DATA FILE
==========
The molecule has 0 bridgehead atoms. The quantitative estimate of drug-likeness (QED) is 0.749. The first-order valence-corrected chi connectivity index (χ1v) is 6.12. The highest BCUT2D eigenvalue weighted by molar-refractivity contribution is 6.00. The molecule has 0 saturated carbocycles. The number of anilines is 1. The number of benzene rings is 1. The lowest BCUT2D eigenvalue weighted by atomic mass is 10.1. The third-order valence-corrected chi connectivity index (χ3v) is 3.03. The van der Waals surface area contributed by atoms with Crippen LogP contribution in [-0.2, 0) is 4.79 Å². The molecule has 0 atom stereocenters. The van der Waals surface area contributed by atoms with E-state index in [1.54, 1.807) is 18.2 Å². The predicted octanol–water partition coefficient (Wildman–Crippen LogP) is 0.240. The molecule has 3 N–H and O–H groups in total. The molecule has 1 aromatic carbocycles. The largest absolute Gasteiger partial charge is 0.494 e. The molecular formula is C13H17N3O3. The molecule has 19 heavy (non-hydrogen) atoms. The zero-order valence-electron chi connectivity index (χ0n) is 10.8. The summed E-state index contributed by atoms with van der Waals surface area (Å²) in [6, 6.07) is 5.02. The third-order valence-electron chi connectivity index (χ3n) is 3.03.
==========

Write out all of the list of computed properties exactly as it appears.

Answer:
The molecule has 0 bridgehead atoms. The quantitative estimate of drug-likeness (QED) is 0.749. The first-order valence-corrected chi connectivity index (χ1v) is 6.12. The highest BCUT2D eigenvalue weighted by molar-refractivity contribution is 6.00. The molecule has 0 saturated carbocycles. The number of anilines is 1. The number of benzene rings is 1. The lowest BCUT2D eigenvalue weighted by atomic mass is 10.1. The third-order valence-corrected chi connectivity index (χ3v) is 3.03. The van der Waals surface area contributed by atoms with Crippen LogP contribution in [-0.2, 0) is 4.79 Å². The molecule has 0 atom stereocenters. The van der Waals surface area contributed by atoms with E-state index in [1.54, 1.807) is 18.2 Å². The predicted octanol–water partition coefficient (Wildman–Crippen LogP) is 0.240. The molecule has 3 N–H and O–H groups in total. The molecule has 1 aromatic carbocycles. The largest absolute Gasteiger partial charge is 0.494 e. The molecular formula is C13H17N3O3. The molecule has 19 heavy (non-hydrogen) atoms. The zero-order valence-electron chi connectivity index (χ0n) is 10.8. The summed E-state index contributed by atoms with van der Waals surface area (Å²) in [6, 6.07) is 5.02. The third-order valence-electron chi connectivity index (χ3n) is 3.03.